DES MOINES, Iowa – The organizers of the annual World Food Prize celebration in Des Moines are adding a new – and uniquely Iowa – event to the calendar this year to focus on the state’s contribution to the fight against hunger.
With Iowa’s three former governors – Robert Ray, Terry Branstad and Tom Vilsack – serving as honorary co-chairs, and the partnership of groups including Iowa State University Extension, the Iowa Hunger Summit will unite Iowans from around the state and from a variety of backgrounds on Tuesday, Oct. 16, for a day of events.
“The Iowa Hunger Summit will celebrate Iowa’s many efforts and activities to counteract hunger; enhance public attention to both causes of and solutions to hunger; and encourage increased action and partnerships among Iowans to continue fighting hunger,” said Ambassador Kenneth Quinn, president of the World Food Prize Foundation.
The high point of the event will be when Hunger Summit organizers announce the total amount in dollars that Iowa, as a state, has contributed over the past year to the cause of fighting hunger – whether here at home or abroad. The announcement will take place at a “hunger luncheon” at noon on Oct. 16, featuring a simple meal and a keynote address by David Beckmann, president of the anti-hunger advocacy center Bread for the World and of the national Alliance to End Hunger.
In advance of that announcement, organizers are contacting charitable groups, community associations, civic leaders, religious communities, businesses, schools and private citizens across Iowa to gather information on the variety of anti-hunger projects Iowans lead or participate in. Iowans also can go to www.iowahungersummit.org to share stories and submit information on their activities and involvement in fighting hunger.
“Given Extension’s commitment to Iowa’s values of healthy people, healthy environments and healthy economies, and the importance of community partnerships, I have pledged the support of our county offices in reaching out to Iowa communities and encouraging Iowans to participate in this event,” said Jack Payne, vice president for Iowa State University Extension and Outreach.
Other events focusing on issues related to hunger will take place around the “hunger luncheon.” The morning program will begin with a panel of UN ambassadors discussing food security globally. Iowa OneVote08 will host a bipartisan forum on issues, policy and actions related to hunger and poverty. In the afternoon, the United Nations Foundation is sponsoring an address by former Rep. Jim Leach. A complete schedule is available with ongoing updates at www.iowahungersummit.org.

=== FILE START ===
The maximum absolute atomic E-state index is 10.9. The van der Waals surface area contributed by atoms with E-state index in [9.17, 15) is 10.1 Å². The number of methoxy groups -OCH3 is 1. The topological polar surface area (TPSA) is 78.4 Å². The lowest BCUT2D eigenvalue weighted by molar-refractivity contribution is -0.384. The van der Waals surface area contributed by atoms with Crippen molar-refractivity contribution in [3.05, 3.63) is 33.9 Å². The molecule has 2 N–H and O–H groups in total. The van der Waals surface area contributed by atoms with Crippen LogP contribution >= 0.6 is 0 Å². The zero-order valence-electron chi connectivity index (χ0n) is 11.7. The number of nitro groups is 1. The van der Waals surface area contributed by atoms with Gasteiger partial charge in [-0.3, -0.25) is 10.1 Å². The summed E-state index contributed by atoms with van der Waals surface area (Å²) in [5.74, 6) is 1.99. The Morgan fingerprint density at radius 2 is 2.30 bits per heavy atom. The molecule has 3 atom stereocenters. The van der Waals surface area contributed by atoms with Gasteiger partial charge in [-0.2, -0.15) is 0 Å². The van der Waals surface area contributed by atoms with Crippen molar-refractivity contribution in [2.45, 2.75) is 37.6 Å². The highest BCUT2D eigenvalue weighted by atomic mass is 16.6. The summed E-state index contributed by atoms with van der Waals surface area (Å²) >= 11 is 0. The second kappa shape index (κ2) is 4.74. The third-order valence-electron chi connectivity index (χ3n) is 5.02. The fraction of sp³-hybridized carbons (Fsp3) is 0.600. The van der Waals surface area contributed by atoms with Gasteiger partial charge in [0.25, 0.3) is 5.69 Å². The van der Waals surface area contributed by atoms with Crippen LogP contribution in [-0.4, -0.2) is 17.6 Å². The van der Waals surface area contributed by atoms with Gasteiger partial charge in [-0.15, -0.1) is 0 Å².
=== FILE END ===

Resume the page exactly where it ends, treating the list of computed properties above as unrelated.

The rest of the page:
Oct. 16 is celebrated globally as World Food Day and in Iowa as Dr. Norman E. Borlaug/World Food Prize Day, in honor of the native Iowan and Nobel Peace Prize Laureate whose agricultural advancements and dedicated humanitarianism ushered in the “Green Revolution” in Asia, Latin America and the Middle East and saved more than a billion lives.
Dr. Borlaug founded the $250,000 World Food Prize, headquartered in Des Moines, in 1986 to honor outstanding achievements that have improved the quality, quantity and availability of food in the world. In July, Dr. Borlaug received the Congressional Gold Medal, America’s highest civilian honor.
“The goal of the World Food Prize is to honor Dr. Borlaug’s lifesaving accomplishments and extend his legacy into the next generation by holding ‘the most significant observance of World Food Day anywhere around the globe’ right here in his home state,” explained Quinn. “We are proud to be working with such great partners in making the Iowa Hunger Summit a great success and another step toward that goal.”
Facts about Hunger
(From the 2007 Hunger in Iowa report, by Susan Roberts and Erin Feld in conjunction with the Drake University Agricultural Law Center)
-- Studies indicate that approximately half (49.2 percent) of all American children will have received food stamps or food assistance by the time they reach age 20. In addition, 51 percent of adults will participate in a national food assistance program at some time during their working life (between ages 20 and 65).
-- 421,350 Iowans experience “low food security”; the occasional or recurrent lack of adequate nutritious, safe food or the limited or uncertain ability to access that food in acceptable ways.
-- The overall percentage of food insecure households in Iowa has risen from 8 percent in 1996-1998 to 10.9 percent in 2003-2005. Also, 46 percent of Iowa single-mother households are food insecure; 40.6 percent of all Iowa households with children are food insecure; and 14.9 percent of elderly households are food insecure.